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Get to know the history of the VMware-IBM partnership

An agreement between VMware and IBM has led to opportunities and innovation for both companies. However, with respective ties to AWS and Red Hat, the future looks unclear.

Since IBM and VMware partnered in 2016, the two have worked to integrate their cloud and management products. Both companies have benefitted from the agreement, but a rapidly evolving cloud landscape raises questions about long-term viability.

Organizations require a system of open, cloud-agnostic tools to develop, deploy and manage multiple clouds. VMware created such a system when it teamed up with IBM to extend its on-premises management tools vSphere, NSX and vSAN tthe IBM Cloud.

"VMware wants to become Switzerland of cloud management systems," said Roy Illsley, analyst at market research firm Ovum, a division of Informa, based out of Boston.

Extending management services

There have been several developments in the VMware-IBM partnership since the companies signed an agreement. In November 2018, the two companies added greater resiliency to their IBM Cloud service by automating the failover of IBM's services within an IBM Cloud region. The companies based this feature on IBM Cloud infrastructure, VMware software-defined data center management technologies, the Intel Optane DC solid-state drive and IBM's integration services.

IBM was among the first system vendors to support VMware in the late 1990s, and IBM Cloud was the first cloud platform to announce support for VMware's hybrid cloud-focused offerings.
Charles King President and principal analyst, Pund-IT

The partners also integrated their respective management systems. As of 2019, IBM Cloud for VMware Solutions works with IBM Cloud Kubernetes, which provides container management tools. To unify the underlying network, IBM adopted NSX-T Data Center and made vRealize Operations available on IBM Power Systems.

VMware also helped IBM promote Watson AI by using Watson in its customer service support portals.

"It's a close collaboration, one designed to meet the needs of the companies' common enterprise customers," said Charles King, president and principal analyst at Pund-IT, an IT industry analysis firm based out of Oakland, Calif. "IBM was among the first system vendors to support VMware in the late 1990s, and IBM Cloud was the first cloud platform to announce support for VMware's hybrid cloud-focused offerings."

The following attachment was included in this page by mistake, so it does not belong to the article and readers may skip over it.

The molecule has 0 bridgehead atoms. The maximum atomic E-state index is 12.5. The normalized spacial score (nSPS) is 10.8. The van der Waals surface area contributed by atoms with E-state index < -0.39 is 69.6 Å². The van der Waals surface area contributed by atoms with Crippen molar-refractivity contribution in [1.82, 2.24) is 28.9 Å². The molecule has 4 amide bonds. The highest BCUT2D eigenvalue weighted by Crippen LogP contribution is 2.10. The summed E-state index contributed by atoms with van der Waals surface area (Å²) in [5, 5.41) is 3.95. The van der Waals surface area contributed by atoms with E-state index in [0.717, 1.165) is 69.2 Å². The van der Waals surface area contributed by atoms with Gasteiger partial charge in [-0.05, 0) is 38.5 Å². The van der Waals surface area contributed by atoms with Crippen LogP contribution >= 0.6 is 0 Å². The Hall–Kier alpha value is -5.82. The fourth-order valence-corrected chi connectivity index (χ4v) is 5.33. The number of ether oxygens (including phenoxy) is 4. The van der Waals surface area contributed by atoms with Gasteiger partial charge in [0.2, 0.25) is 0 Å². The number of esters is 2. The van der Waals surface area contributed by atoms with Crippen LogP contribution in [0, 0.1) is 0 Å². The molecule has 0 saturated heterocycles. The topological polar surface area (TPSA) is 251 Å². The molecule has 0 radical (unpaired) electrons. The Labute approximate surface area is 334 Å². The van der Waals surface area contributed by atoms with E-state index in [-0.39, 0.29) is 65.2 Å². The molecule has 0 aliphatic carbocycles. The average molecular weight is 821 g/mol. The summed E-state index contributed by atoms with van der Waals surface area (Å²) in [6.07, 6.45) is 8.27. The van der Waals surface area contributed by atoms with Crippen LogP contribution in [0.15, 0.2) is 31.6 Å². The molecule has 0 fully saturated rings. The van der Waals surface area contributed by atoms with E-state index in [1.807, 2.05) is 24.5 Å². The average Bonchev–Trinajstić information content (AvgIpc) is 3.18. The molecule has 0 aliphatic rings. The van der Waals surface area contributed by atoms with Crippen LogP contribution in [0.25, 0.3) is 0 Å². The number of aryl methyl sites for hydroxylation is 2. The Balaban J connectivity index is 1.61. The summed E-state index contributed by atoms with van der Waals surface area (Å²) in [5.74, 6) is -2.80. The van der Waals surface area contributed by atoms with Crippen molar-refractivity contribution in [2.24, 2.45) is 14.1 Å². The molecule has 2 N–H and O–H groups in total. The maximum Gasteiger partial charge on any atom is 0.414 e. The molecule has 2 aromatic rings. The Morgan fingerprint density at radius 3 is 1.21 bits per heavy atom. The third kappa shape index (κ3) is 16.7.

Such teamwork has yielded positive results for both companies. In November of 2018, IBM announced that more than 1,700 organizations adopted IBM Cloud for VMware Solutions.

An increasingly mixed message

Still, the VMware-IBM partnership has its shortcomings, specifically for VMware, and VMware has passed up opportunities to work with IBM in favor of other market leaders.

"IBM has traction in the cloud market, but is well behind market leaders Amazon Web Services, Microsoft and Google," Illsey said.

To enter the public cloud space, IBM bought SoftLayer in 2013, but SoftLayer hasn't kept pace with its competitors. Its services are expensive and offer fewer configuration options compared to alternatives. Consequently, VMware forged a tight relationship with AWS. In November 2018, VMware and AWS unveiled Outposts, a service that enables companies to run AWS services on premises.

"IBM and VMware have been in a good position to create a service like Outposts," Illsey said, although IBM and VMware haven't announced an equivalent initiative.

The Red Hat effect

IBM has bet heavily on its pending acquisition of Red Hat. However, this puts IBM in more direct competition with VMware, since Red Hat is a Linux server virtualization leader.

"With Red Hat, IBM can push Linux and cloud-native solutions that reduce the dependency that large enterprises now have on VMware," Illsey said.

In addition, VMware works closely with IBM competitors such as Dell Technologies, its parent company.

"One of the clear messages coming out of Dell Tech World conference was the intention of Dell and VMware to ramp up their own integration and optimization efforts," King said. "That doesn't mean that other VMware partners, including IBM, will be bumped out of the loop or become second class citizens, but it may require some extra work to proactively ensure that IBM Cloud customers continue to benefit fully from the company's strategic relationship with VMware." 

As IBM moves into VMware's virtualization wheelhouse with its Red Hat purchase, the two companies must tread carefully to ensure that their partnership doesn't become a mutual hindrance.

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